This is something the leftist refuses to believe: that order emerges from chaos. Instead, he believes that order emerges from order -- specifically, his own special insight into the order of reality. This is the impulse that prompts the leftist to believe that he can design a medical system superior to what the market would produce (if it were allowed to do so instead of being distorted by the state), or that he can steer the entire macroeconomy -- at no cost and with no unintended consequences -- simply by stealing from the future and pouring it into the present.
Why does the leftist refuse to believe in the order of reality? Pride would appear to play a predominant role. In particular, the tenured class is perpetually aggrieved at the fact that its economic station doesn't reflect its brilliance, whereas some businessboob lives on his own tropical island with a stable of supermodels. It's not fair!
Which only goes to show their own intellectual shallowness, because the privilege and pleasures of the life of mind -- of the true philosopher -- greatly exceed those of the sensory nervous system (to say nothing of the "pleasures of spirit," so to speak, or, even better, when all three -- body, mind, and spirit -- are integrated, which one might say is the "unsurpassable order" for human beings. Nor would the Raccoon exchange this proper dynamic order for anything in the world).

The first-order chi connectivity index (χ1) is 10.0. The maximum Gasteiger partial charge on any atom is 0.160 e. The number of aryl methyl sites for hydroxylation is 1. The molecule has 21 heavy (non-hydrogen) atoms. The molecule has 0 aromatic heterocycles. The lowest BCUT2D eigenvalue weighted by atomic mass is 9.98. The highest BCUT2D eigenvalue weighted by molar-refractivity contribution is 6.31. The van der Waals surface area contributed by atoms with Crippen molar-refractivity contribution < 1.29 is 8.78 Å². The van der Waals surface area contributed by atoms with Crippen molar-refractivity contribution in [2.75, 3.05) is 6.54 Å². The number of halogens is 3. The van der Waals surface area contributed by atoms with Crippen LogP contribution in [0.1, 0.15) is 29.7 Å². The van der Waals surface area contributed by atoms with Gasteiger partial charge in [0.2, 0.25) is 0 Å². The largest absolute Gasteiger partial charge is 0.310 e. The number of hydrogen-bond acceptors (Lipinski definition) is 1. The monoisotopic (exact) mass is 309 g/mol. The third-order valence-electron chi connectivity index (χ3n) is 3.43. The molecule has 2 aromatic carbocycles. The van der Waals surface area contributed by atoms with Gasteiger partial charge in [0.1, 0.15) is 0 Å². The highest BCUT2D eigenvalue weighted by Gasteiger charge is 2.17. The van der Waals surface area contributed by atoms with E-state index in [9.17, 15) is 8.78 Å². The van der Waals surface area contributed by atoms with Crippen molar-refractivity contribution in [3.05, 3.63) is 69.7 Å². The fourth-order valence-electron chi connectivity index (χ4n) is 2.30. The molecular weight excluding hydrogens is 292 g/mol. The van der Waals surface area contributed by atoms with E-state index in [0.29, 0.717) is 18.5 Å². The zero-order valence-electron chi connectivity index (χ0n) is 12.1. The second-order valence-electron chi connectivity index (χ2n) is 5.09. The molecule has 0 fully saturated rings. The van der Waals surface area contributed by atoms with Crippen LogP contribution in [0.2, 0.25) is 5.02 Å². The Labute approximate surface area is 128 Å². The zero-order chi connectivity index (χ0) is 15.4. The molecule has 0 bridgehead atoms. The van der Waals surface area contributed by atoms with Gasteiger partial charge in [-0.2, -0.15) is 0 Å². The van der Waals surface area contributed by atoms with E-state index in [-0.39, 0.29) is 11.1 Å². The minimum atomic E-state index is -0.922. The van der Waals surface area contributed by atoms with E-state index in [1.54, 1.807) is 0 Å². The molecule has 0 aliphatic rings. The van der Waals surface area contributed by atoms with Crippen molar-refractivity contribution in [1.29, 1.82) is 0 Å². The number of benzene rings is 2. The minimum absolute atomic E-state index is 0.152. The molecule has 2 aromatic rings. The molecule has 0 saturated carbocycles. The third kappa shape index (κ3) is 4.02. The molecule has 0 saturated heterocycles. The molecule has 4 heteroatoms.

Taranto discussed this the other day. He was pondering the question of what seems to be eating at the perpetually embittered former Enron advisor Paul Krugman -- who would appear to have it all, except for sanity, charm, looks, and non-beady eyes that don't dart around like Scrat searching for his missing acorn:
"Status anxiety, that's what. He is part of America's intellectual elite. By the measure of his credentials -- Ivy League professorship, Nobel Memorial Prize, New York Times column -- he arguably is at its very pinnacle, the elitest of the elitists and, thanks to the Times, one of the most famous. He is also, as any observer can attest, a very self-important person."
So in a just world, Krugman's economic acumen shouldn't only be acclaimed by all, but by all rights he should be running our lives, no?